SOCKEYE SALMON CONSIDERED FOR PROTECTION
SEATTLE — The National Marine Fisheries Service proposed protecting the Redfish Lake Sockeye salmon from extinction on the Snake River under the federal Endangered Species Act. The announcement raises the prospect of a regionwide struggle over water rights on the Columbia and Snake river systems in which fishery interests, including commercial, sport, and Native-American, will be pitted against proponents of low-cost hydroelectric power and irrigation districts.
At a news conference in Seattle, Rolland Schmitten, the fishery service's Northwest regional director, said scientific considerations - not economic factors - will determine the outcome of the endangered listing process for the sockeye.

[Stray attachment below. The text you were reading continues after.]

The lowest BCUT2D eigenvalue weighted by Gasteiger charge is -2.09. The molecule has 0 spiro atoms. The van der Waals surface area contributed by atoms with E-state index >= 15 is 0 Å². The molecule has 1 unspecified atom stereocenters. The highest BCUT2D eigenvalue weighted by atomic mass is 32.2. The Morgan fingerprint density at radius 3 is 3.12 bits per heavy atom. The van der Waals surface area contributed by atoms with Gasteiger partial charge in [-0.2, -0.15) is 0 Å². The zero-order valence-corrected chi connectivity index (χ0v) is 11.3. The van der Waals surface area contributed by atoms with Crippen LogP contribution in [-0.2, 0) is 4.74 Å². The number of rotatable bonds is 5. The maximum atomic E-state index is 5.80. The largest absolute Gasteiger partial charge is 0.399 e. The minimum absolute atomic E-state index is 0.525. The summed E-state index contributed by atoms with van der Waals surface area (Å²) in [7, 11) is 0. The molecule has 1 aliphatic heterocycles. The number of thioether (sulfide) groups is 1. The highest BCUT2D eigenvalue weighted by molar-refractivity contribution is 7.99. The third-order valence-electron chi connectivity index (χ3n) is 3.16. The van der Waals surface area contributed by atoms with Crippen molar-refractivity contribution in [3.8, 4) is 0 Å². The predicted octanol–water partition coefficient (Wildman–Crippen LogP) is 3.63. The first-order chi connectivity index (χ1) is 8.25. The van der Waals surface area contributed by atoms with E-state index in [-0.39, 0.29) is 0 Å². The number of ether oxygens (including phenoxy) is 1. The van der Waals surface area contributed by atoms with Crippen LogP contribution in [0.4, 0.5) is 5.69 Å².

Mr. Schmitten acknowledged protecting the species may result in higher electricity rates for the region and a ban on commercial fishing of the sockeye.
The proposal is the result of the agency's consideration of a 1990 petition filed by the Shoshone-Bannock Tribes of the Fort Hill Reservation to have the sockeye listed as endangered.
Since then, four more petitions have been filed for the protection of other species of salmon, including fall and spring Chinook. The fisheries service has until June 7 to act on those petitions.
Schmitten said the proposal to list the wild sockeye was the result of field observations that showed only two fish going downstream in 1989 and only one in 1990.